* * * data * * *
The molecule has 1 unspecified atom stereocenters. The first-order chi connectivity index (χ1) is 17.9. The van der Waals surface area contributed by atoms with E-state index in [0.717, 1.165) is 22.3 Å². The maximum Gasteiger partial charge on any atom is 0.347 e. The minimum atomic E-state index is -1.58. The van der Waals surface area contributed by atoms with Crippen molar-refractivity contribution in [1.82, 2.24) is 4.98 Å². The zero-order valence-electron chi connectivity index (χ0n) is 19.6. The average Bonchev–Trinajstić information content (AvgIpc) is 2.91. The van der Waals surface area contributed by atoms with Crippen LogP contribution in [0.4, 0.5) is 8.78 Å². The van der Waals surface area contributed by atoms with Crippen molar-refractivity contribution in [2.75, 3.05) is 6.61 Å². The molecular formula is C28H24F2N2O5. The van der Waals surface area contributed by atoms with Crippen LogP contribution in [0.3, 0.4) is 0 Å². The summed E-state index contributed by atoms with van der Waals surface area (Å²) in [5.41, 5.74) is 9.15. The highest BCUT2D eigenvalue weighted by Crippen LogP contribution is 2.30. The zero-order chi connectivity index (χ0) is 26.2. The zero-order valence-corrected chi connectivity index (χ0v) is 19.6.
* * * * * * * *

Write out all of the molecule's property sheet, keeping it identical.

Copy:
The molecule has 1 unspecified atom stereocenters. The first-order chi connectivity index (χ1) is 17.9. The van der Waals surface area contributed by atoms with E-state index in [0.717, 1.165) is 22.3 Å². The maximum Gasteiger partial charge on any atom is 0.347 e. The minimum atomic E-state index is -1.58. The van der Waals surface area contributed by atoms with Crippen molar-refractivity contribution in [1.82, 2.24) is 4.98 Å². The zero-order valence-electron chi connectivity index (χ0n) is 19.6. The average Bonchev–Trinajstić information content (AvgIpc) is 2.91. The van der Waals surface area contributed by atoms with Crippen LogP contribution in [0.4, 0.5) is 8.78 Å². The van der Waals surface area contributed by atoms with Crippen molar-refractivity contribution in [2.75, 3.05) is 6.61 Å². The molecular formula is C28H24F2N2O5. The van der Waals surface area contributed by atoms with Crippen LogP contribution in [0.3, 0.4) is 0 Å². The summed E-state index contributed by atoms with van der Waals surface area (Å²) in [5.41, 5.74) is 9.15. The highest BCUT2D eigenvalue weighted by Crippen LogP contribution is 2.30. The zero-order chi connectivity index (χ0) is 26.2. The zero-order valence-corrected chi connectivity index (χ0v) is 19.6.